The film opens, segues and ends with a duel scene (the last one added by Kubrick), the era’s token image which in Barry Lyndon always results in a turn of fortune for the anti-hero. That hero is Redmond Barry (Ryan O’Neal), the son of an Irish landowner who lost his life and estate at the business end of a pistol. Though content to muddle along as poor rural gentry, Redmond learns to love the weight of a wallet when his mother gives him her life’s savings and sends him out of country. It’s for his own good; Redmond gets involved in his own duel when he comes between his cousin Nora (Gay Hamilton) and an Englishman named Captain John Quinn (Leonard Rossiter). Quinn wins Nora’s affections with a scrumptious jig at a country fling, and when he catches Redmond’s bullet, the latter is sent to Dublin to escape the law. He doesn’t escape the highwaymen that plagued the byways of Europe back in the day, though. Stripped of money, sword and horse, Redmond enlists in the King’s army and finds himself in the thick of the Seven Years’ War. His native scrappiness serves him well — give him a sword, a pistol or a set of fists, and he tends to come out on top. He’s not smart enough to be concerned about repercussions. This helps him survive as soldier, spy and card sharp, to win the affections of the right people, and to hack his way up the social ladder and eventually change his name to the halfway stately Barry Lyndon.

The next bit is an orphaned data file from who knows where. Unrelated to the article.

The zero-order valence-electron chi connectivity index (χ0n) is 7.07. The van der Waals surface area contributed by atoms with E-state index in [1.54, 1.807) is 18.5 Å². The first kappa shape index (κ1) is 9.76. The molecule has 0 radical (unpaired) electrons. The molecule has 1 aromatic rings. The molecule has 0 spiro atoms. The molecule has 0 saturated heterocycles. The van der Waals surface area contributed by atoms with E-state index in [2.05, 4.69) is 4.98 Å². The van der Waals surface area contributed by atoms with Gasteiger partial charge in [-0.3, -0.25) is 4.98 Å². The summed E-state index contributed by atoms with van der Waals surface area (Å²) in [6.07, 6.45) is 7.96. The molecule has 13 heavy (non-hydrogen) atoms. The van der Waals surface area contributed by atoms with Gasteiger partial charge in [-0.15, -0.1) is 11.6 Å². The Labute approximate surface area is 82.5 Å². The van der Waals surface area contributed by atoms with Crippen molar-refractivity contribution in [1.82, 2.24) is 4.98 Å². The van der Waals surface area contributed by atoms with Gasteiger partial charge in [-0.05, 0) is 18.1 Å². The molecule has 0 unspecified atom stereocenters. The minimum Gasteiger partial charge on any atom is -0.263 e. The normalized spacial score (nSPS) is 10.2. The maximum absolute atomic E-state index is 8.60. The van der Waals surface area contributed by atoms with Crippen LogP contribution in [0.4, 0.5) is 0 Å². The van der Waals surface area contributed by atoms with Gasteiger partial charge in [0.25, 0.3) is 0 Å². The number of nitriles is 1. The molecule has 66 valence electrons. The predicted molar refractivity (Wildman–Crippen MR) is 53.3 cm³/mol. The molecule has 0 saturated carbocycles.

Redmond is so easily adaptable that others glom onto his plasticity and see in him what they wish or need to see. In this sense, giving O’Neal the title role was apt. His casting was as controversial as the casting of Keir Dullea in 2001 and Tom Cruise in Eyes Wide Shut — Kubrick tended to cast for type and harness one-note actors for maximum effect. O’Neal may not have mastered an Irish accent (he’s the only non-European actor on set), but he was a champion of the blank-canvas everyman in his heyday. His looks are the definition of bland and so is his acting, and it’s a surprise to see how, over the course of the film, his performance grows unexpectedly more textured, particularly when Redmond relates to his young son. As thematically fit as O’Neal’s manner is both for the story and for the character (as Kubrick interprets him), I can think of a dozen contemporaries who might have deepened the role O’Neal won. Getting past the star’s wooden aspect in the first part of the film is an onus placed on the viewer, but O’Neal’s inertness onscreen is absolutely prescribed by Kubrick and exploited by the other, savvier cast members. Redmond is, after all, far from heroic; while no character or social type escapes the criticism of Thackeray and Kubrick, Redmond’s flaws are front and center. And while they lack the color injected into some of the livelier or more corrupt figures onscreen, they’re hard to forgive, the more so because O’Neal was partly cast to tempt the viewer to forget about Redmond’s greed, cruelty and addictions, and to love him like a benign younger son.